Home / Breaking the Stereotypes – “We Made It “Better Together”

Breaking the Stereotypes – “We Made It “Better Together”

 

Imagine a 5-year-old child from the Balkan region growing up during the conflicts in 1990’s. How do you imagine this person after 20 years? Is this person Serbian who hates Albanians? Is this person Greek discriminating Macedonians? The answer is no. This person grew up to be a youth worker promoting anti-discrimination and fighting the stereotypes.

 

 

 

This person reflects all of us, the participants in the training course “Better Together” held from 7-13 November 2016 in beautiful Brestnik – Plovdiv. The participants came from Albania, Bulgaria, Croatia, Greece, Macedonia, Romania, Serbia, Turkey and Slovakia as a non-Balkan country. During this training we focused on the discrimination issues, human rights, hate speech, media influence, gender equality, stereotypes, prejudice and how to fight them. The workshops were the most reflective and active part of the training, providing us with new information, in-depth knowledge on the topics and critical thinking. Through the role playing and games we got a chance to get in to the position of the discriminated ones. Walking in the shoes of the victims of discrimination led us to the realization that the differences in various societies are tremendous. Besides that, we hosted a few guest speakers covering the topics related to the theme of human rights and gender issues. After the serious matters, the fun took place. The trip to Plovdiv and wellness was a good way how to relax and during the intercultural evenings, we could learn more about each country and its traditions. Greek music, Slovak fairytales, Albanian dances, Serbian food, Macedonian drinks, Turkish baklava, Bulgarian lifestyle, Romanian landscape and Croatian products have left a strong feeling in all of us. This was the beginning of all the get-togethers and long lasting friendships. We made it better together, so can you!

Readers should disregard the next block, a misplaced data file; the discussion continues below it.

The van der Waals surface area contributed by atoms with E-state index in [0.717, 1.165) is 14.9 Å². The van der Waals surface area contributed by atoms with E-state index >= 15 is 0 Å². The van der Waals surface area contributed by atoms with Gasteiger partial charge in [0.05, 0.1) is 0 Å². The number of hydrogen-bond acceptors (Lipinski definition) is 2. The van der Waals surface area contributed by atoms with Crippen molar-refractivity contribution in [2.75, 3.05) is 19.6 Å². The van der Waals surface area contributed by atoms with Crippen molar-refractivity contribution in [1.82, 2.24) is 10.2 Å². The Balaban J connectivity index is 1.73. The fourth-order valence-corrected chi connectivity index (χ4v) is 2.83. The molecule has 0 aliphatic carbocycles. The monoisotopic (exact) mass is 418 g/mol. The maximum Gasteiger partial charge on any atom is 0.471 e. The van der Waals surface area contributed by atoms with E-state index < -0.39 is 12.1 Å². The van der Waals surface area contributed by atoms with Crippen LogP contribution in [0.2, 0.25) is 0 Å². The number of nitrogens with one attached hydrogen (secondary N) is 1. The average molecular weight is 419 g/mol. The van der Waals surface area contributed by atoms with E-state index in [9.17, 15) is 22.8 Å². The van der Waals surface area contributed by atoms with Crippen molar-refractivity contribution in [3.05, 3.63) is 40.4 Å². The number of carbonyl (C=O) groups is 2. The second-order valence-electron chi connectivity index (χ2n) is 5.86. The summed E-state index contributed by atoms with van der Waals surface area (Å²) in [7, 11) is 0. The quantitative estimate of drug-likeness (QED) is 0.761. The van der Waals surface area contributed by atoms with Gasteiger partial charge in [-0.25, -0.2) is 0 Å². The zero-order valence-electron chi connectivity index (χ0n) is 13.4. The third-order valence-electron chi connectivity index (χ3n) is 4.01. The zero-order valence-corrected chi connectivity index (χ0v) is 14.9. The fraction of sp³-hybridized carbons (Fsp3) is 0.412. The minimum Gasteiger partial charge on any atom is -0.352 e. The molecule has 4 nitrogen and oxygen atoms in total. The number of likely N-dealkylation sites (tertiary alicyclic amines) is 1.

It stops with YOU. If not

                                 YOU, then who?   

Brixhilda Gula  (Discrimination, November 2016)